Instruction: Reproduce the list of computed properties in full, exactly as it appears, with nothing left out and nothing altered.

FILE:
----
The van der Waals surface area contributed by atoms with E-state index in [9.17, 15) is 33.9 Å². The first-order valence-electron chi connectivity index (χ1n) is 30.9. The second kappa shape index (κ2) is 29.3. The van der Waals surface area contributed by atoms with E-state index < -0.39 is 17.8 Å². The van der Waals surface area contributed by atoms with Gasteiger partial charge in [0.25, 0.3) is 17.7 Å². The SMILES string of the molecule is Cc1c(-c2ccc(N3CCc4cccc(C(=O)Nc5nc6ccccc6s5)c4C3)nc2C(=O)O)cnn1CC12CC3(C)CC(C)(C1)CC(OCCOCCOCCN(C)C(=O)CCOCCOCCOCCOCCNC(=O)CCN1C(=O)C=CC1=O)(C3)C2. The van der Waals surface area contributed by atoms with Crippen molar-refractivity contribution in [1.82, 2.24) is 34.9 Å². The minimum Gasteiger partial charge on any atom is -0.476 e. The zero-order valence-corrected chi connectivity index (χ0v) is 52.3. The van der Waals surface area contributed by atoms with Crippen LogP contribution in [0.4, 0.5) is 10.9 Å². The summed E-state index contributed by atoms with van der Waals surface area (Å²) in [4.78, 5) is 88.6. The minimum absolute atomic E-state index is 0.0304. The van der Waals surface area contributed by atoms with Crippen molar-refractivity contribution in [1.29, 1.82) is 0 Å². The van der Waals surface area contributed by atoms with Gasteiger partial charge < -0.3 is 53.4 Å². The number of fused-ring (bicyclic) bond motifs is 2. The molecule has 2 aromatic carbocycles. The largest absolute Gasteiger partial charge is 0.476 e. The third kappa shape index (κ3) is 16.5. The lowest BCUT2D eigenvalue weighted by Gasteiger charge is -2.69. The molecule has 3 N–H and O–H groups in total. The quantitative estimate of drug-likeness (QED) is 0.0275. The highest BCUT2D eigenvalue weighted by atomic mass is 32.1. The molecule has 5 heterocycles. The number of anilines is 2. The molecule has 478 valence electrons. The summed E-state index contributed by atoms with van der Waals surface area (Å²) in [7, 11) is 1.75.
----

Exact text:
The van der Waals surface area contributed by atoms with E-state index in [9.17, 15) is 33.9 Å². The first-order valence-electron chi connectivity index (χ1n) is 30.9. The second kappa shape index (κ2) is 29.3. The van der Waals surface area contributed by atoms with E-state index < -0.39 is 17.8 Å². The van der Waals surface area contributed by atoms with Gasteiger partial charge in [0.25, 0.3) is 17.7 Å². The SMILES string of the molecule is Cc1c(-c2ccc(N3CCc4cccc(C(=O)Nc5nc6ccccc6s5)c4C3)nc2C(=O)O)cnn1CC12CC3(C)CC(C)(C1)CC(OCCOCCOCCN(C)C(=O)CCOCCOCCOCCOCCNC(=O)CCN1C(=O)C=CC1=O)(C3)C2. The van der Waals surface area contributed by atoms with Crippen molar-refractivity contribution in [1.82, 2.24) is 34.9 Å². The minimum Gasteiger partial charge on any atom is -0.476 e. The zero-order valence-corrected chi connectivity index (χ0v) is 52.3. The van der Waals surface area contributed by atoms with Crippen LogP contribution in [0.4, 0.5) is 10.9 Å². The summed E-state index contributed by atoms with van der Waals surface area (Å²) in [4.78, 5) is 88.6. The minimum absolute atomic E-state index is 0.0304. The van der Waals surface area contributed by atoms with Crippen molar-refractivity contribution in [1.29, 1.82) is 0 Å². The van der Waals surface area contributed by atoms with Gasteiger partial charge < -0.3 is 53.4 Å². The number of fused-ring (bicyclic) bond motifs is 2. The molecule has 2 aromatic carbocycles. The largest absolute Gasteiger partial charge is 0.476 e. The third kappa shape index (κ3) is 16.5. The lowest BCUT2D eigenvalue weighted by Gasteiger charge is -2.69. The molecule has 3 N–H and O–H groups in total. The quantitative estimate of drug-likeness (QED) is 0.0275. The highest BCUT2D eigenvalue weighted by atomic mass is 32.1. The molecule has 5 heterocycles. The number of anilines is 2. The molecule has 478 valence electrons. The summed E-state index contributed by atoms with van der Waals surface area (Å²) in [7, 11) is 1.75.